Memory Flows, a project of the Centre for Media Arts and Innovation, UTS, culminated in an exhibition entitled 'Memory Flows: rivers, creeks and the great artesian basin' which examined the concepts of 'water, flows and memory'. Curated by Sophia Kouyoumdjian, Norie Neumark and Deb Turnbull, it featured fifteen media artworks by twenty CMAI members and affiliated artists: Ian Andrews, Chris Bowman, Chris Caines, Damian Castaldi, Sherre DeLys, Clement Girault, Jacqueline Gothe, Ian Gwilt, Nigel Helyer, Megan Heyward, Neil Jenkins, Solange Kershaw, Roger Mills, Maria Miranda, Norie Neumark, Shannon O'Neill, Greg Shapley, Victor Steffensen, Jen Teo and Jes Tyrrell. The exhibition, open for 15 days over two months with a public forum on June 20, included video and audio installations, interactive media works, mobile devices, projections on surfaces and through water, and an array of river related artworks and artefacts. Audience numbers totalled 2,700 visitors. 'Drawing Water II' is a collaborative work by Ian Gwilt and me. Using drawings of Sydney Harbour waterways, an animated projection with an accompanying sound design was developed that allowed the viewer an immersive experience of walking country and provided an understanding of the landforms and waterways that make up the Sydney Harbour from the Pacific Ocean to the Blue Mountains. This project is part of an ongoing research project, 'Drawing Country, that advocates an examination of ways to enhance connectedness and connection to place through visual communication. Memory Flows 2009-2010, a distributed media art project of the CMAI, was funded by the Inter-Arts Board of the Australia Council for the Arts.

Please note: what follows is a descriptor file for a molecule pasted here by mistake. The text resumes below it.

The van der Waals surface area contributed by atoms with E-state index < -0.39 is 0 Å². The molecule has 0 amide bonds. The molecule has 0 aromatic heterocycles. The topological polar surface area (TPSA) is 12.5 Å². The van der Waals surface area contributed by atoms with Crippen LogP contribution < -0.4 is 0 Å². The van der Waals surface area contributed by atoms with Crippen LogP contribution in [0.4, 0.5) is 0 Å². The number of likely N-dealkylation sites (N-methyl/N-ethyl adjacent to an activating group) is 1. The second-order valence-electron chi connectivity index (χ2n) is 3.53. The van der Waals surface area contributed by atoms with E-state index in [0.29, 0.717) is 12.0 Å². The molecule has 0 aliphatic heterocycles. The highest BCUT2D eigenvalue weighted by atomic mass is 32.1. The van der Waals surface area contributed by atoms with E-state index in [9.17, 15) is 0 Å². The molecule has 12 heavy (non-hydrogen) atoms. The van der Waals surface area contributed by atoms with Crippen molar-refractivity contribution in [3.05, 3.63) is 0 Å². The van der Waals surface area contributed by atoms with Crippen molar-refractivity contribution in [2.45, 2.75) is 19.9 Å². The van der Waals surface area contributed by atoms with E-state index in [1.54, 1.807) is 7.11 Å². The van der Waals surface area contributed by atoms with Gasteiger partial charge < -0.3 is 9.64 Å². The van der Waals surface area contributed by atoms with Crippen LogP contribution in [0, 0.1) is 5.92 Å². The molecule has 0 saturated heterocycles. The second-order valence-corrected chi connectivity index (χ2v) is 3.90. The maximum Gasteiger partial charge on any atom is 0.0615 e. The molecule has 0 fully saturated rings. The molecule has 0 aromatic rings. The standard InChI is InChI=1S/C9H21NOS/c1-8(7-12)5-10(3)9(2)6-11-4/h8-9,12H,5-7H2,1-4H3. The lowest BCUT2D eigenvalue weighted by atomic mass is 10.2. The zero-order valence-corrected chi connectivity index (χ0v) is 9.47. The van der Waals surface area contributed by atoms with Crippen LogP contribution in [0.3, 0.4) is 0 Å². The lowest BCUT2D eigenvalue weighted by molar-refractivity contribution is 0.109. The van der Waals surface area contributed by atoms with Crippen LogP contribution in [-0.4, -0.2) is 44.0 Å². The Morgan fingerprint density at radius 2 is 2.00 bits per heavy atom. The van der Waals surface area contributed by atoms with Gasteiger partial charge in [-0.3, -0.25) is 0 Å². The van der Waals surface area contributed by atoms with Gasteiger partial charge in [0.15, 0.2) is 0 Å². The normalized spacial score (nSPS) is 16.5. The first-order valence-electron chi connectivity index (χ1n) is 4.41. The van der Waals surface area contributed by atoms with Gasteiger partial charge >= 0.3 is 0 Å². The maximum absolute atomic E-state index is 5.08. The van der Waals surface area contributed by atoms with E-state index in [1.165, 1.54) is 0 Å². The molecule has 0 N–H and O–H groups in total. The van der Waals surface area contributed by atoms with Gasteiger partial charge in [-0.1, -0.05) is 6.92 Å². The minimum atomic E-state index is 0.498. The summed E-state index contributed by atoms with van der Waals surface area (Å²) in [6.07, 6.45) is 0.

Artists from the Centre for Media Arts Innovation (UTS) collaborate around the shared theme of rivers and memory flows. memory Flows is a series of distributed events. the first iteration is produced, distributed and exhibited in collaboration with Liquid Architectur, carriageworks, performance Space and the ABC social media and collaborative space, Pool.
Gothe, J. & Sandford, L., 'Traditional Knowledge Revival Pathways Project - animation', ChangeX07 - New Designs Inspiring Change, Society for Responsible Design ChangeX, Australian Technology Park Sydney Australia.
SRD ChangeX is an annual exhibition of new graduate design and ideas that address issues of sustainability, environmental change and responsibility, social equity and community, often directly challenging conventional expectations. Responsible designs for our changing environment. Exhibits are selected from a diverse range of areas, including industrial design, graphics, architecture, textiles, planning, landscape design and more. Featuring 2D / 3D works, audio/visual content and high fashion.